This past weekend while staying at mom's after the Saturday art show, I was walking around the house looking at all the wonderful work they'd done to the garden areas, etc...and then I ran right up on something I'd totally forgotten mom mentioned a while back: they have a white squirrel. Sure as shootin' (except there was no real shootin' as I did not have my camera), there it was in front of me, 12 feet away...but I quickly realized it wasn't albino, which has the pinkish color cast and red eyes in the animal kingdom. This one was snow white with deep indigo eyes, and an ever so thinnish smoky colored line down its spine. Here's your new word for today if you've not run across it before: Leucism

(leucistic Ball Python)

My first encounter with a leucistic animal was when, on behalf of the Nature Conservancy, I visited a Valdosta State professor and professional herpetologist in south Georgia many moons ago. A charming elderly couple they were, and I was warmly invited into their cozy Victorian style living room and offered tea...while all around me were no less than 50 glass cages with rare and odd snakes he was studying. If it sounds like a bizarre scene, it was all that and more, trust me. After our discussions of Nature Conservancy business, he began to show me a little of what he was currently researching...and one of his specimens he pulled out was a leucistic milk snake (appropriate for the medium, eh?)...absolutely snow white, with indigo eyes so deep as to appear black. It was on loan to him for genetic research, one of only 6 people supposedly cleared to work with it.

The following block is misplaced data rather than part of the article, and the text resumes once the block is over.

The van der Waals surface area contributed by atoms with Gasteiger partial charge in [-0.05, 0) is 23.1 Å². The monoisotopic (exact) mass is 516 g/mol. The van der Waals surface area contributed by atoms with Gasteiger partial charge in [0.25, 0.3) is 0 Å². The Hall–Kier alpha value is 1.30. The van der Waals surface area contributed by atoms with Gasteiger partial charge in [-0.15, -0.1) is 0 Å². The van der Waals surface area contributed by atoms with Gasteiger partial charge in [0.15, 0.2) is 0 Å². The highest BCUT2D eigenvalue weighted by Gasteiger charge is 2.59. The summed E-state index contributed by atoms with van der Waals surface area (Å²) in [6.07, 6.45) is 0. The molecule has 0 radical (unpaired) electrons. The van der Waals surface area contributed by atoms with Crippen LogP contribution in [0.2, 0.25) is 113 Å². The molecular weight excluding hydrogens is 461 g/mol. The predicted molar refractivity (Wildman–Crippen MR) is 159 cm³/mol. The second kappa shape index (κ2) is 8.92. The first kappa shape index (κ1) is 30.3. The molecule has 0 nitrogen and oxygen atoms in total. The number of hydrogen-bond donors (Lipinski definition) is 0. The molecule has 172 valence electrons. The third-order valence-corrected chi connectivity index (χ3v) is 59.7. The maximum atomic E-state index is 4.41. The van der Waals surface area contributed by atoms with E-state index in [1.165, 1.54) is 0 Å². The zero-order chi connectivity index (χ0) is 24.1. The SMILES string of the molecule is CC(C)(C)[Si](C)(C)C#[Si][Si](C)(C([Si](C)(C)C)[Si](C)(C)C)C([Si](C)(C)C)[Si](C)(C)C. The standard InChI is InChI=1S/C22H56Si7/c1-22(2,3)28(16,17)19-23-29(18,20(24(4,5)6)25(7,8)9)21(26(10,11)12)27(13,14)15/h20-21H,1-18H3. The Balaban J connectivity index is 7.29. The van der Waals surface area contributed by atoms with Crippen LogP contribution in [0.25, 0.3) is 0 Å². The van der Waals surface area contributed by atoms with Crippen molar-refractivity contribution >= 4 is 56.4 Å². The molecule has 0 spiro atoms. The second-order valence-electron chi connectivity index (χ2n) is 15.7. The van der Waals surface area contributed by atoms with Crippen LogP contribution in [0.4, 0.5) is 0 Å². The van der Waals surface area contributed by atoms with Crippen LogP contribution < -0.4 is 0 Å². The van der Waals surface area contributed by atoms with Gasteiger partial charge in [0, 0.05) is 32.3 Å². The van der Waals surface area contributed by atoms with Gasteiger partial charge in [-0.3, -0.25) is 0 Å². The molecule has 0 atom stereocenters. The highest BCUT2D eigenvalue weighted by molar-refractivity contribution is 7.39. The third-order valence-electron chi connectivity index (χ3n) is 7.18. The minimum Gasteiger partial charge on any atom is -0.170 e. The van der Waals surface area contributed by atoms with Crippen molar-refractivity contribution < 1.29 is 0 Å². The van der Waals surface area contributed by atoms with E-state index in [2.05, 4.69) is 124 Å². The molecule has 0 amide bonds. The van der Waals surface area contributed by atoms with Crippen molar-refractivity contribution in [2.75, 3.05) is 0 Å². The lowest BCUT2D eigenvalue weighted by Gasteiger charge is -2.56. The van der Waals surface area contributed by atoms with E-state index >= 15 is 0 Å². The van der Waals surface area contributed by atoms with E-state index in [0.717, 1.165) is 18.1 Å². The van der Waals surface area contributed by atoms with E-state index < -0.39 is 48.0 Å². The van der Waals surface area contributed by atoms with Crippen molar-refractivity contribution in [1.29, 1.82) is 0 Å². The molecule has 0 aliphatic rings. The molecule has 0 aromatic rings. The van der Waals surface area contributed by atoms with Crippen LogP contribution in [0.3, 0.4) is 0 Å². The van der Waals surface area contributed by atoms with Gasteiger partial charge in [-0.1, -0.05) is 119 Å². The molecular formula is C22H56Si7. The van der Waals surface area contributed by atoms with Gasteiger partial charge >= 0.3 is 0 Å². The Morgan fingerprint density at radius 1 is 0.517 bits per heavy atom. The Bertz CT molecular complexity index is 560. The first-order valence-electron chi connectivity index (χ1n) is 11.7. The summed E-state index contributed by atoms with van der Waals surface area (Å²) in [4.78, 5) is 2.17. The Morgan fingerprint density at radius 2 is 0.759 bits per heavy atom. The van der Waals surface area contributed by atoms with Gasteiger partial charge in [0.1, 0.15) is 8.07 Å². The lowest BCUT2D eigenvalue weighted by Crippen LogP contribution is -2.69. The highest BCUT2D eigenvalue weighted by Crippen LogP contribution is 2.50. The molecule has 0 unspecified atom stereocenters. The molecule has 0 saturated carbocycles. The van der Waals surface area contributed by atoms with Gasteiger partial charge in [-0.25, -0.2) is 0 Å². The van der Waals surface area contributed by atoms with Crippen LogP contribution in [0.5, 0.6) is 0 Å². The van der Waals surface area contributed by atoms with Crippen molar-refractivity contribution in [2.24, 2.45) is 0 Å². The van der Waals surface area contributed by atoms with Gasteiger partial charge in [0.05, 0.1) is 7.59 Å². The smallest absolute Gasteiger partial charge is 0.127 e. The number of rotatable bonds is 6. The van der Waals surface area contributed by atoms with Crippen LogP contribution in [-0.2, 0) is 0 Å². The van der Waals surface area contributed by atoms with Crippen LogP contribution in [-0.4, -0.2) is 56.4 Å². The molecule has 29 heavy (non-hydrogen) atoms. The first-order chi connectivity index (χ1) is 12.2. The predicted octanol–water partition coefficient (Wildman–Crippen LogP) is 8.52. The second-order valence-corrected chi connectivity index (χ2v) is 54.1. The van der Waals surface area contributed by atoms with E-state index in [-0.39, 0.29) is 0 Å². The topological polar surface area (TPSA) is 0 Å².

Speaking of mom and her resident leucistic squirrel, she had also put up a hummingbird feeder a few weeks ago but had no takers or even seen one...shortly after seeing the squirrel, I saw several hummers flitting around her late-blooming Gumpo azaleas that survived the late freeze. I rehung the feeder in a more favorable location so that they would be more likely to find the feeder. Hummingbirds are cute and fascinating to watch...and can be bold little buggers, too!

I made a special flute (pictured) in African Satinwood and Redwood Burl caps to which I added a hummer inlay in their honor last year...I used Malachite, Pink Coral, and crushed Abalone in the design. The beak on the hummer block was a little longer but, alas, such is a design not user-friendly with putting into a polarfleece bag!